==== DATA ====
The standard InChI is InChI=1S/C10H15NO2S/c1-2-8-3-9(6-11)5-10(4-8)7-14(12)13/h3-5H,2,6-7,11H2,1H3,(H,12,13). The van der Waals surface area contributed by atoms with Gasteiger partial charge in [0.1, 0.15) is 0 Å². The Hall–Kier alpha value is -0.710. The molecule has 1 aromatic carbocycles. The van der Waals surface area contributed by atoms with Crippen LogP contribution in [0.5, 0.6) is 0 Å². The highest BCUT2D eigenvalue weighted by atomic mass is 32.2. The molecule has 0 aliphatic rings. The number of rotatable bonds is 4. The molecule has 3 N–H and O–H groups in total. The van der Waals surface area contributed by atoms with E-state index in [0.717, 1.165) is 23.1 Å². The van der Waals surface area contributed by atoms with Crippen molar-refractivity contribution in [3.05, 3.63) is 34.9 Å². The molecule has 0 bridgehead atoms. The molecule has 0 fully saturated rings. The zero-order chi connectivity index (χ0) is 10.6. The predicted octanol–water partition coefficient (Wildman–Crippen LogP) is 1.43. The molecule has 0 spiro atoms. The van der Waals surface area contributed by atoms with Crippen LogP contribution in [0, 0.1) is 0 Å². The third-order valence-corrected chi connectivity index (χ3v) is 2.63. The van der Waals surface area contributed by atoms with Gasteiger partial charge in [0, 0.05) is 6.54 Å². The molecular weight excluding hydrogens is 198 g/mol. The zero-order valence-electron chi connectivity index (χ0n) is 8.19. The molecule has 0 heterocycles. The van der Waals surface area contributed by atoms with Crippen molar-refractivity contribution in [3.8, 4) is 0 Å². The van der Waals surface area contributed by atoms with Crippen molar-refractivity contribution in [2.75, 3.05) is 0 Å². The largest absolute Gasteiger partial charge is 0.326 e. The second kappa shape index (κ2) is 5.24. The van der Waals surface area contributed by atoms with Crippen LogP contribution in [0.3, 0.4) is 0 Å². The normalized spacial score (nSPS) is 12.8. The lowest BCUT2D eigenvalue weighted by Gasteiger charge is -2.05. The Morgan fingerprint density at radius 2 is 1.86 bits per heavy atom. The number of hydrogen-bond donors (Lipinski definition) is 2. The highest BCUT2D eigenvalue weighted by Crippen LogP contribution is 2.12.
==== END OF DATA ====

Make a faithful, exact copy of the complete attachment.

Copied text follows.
The standard InChI is InChI=1S/C10H15NO2S/c1-2-8-3-9(6-11)5-10(4-8)7-14(12)13/h3-5H,2,6-7,11H2,1H3,(H,12,13). The van der Waals surface area contributed by atoms with Gasteiger partial charge in [0.1, 0.15) is 0 Å². The Hall–Kier alpha value is -0.710. The molecule has 1 aromatic carbocycles. The van der Waals surface area contributed by atoms with Crippen LogP contribution in [0.5, 0.6) is 0 Å². The highest BCUT2D eigenvalue weighted by atomic mass is 32.2. The molecule has 0 aliphatic rings. The number of rotatable bonds is 4. The molecule has 3 N–H and O–H groups in total. The van der Waals surface area contributed by atoms with E-state index in [0.717, 1.165) is 23.1 Å². The van der Waals surface area contributed by atoms with Crippen molar-refractivity contribution in [3.05, 3.63) is 34.9 Å². The molecule has 0 bridgehead atoms. The molecule has 0 fully saturated rings. The zero-order chi connectivity index (χ0) is 10.6. The predicted octanol–water partition coefficient (Wildman–Crippen LogP) is 1.43. The molecule has 0 spiro atoms. The van der Waals surface area contributed by atoms with Crippen LogP contribution in [0, 0.1) is 0 Å². The third-order valence-corrected chi connectivity index (χ3v) is 2.63. The van der Waals surface area contributed by atoms with Gasteiger partial charge in [0, 0.05) is 6.54 Å². The molecular weight excluding hydrogens is 198 g/mol. The zero-order valence-electron chi connectivity index (χ0n) is 8.19. The molecule has 0 heterocycles. The van der Waals surface area contributed by atoms with Crippen molar-refractivity contribution in [3.8, 4) is 0 Å². The van der Waals surface area contributed by atoms with Crippen molar-refractivity contribution in [2.75, 3.05) is 0 Å². The largest absolute Gasteiger partial charge is 0.326 e. The second kappa shape index (κ2) is 5.24. The van der Waals surface area contributed by atoms with Crippen LogP contribution in [0.3, 0.4) is 0 Å². The normalized spacial score (nSPS) is 12.8. The lowest BCUT2D eigenvalue weighted by Gasteiger charge is -2.05. The Morgan fingerprint density at radius 2 is 1.86 bits per heavy atom. The number of hydrogen-bond donors (Lipinski definition) is 2. The highest BCUT2D eigenvalue weighted by Crippen LogP contribution is 2.12.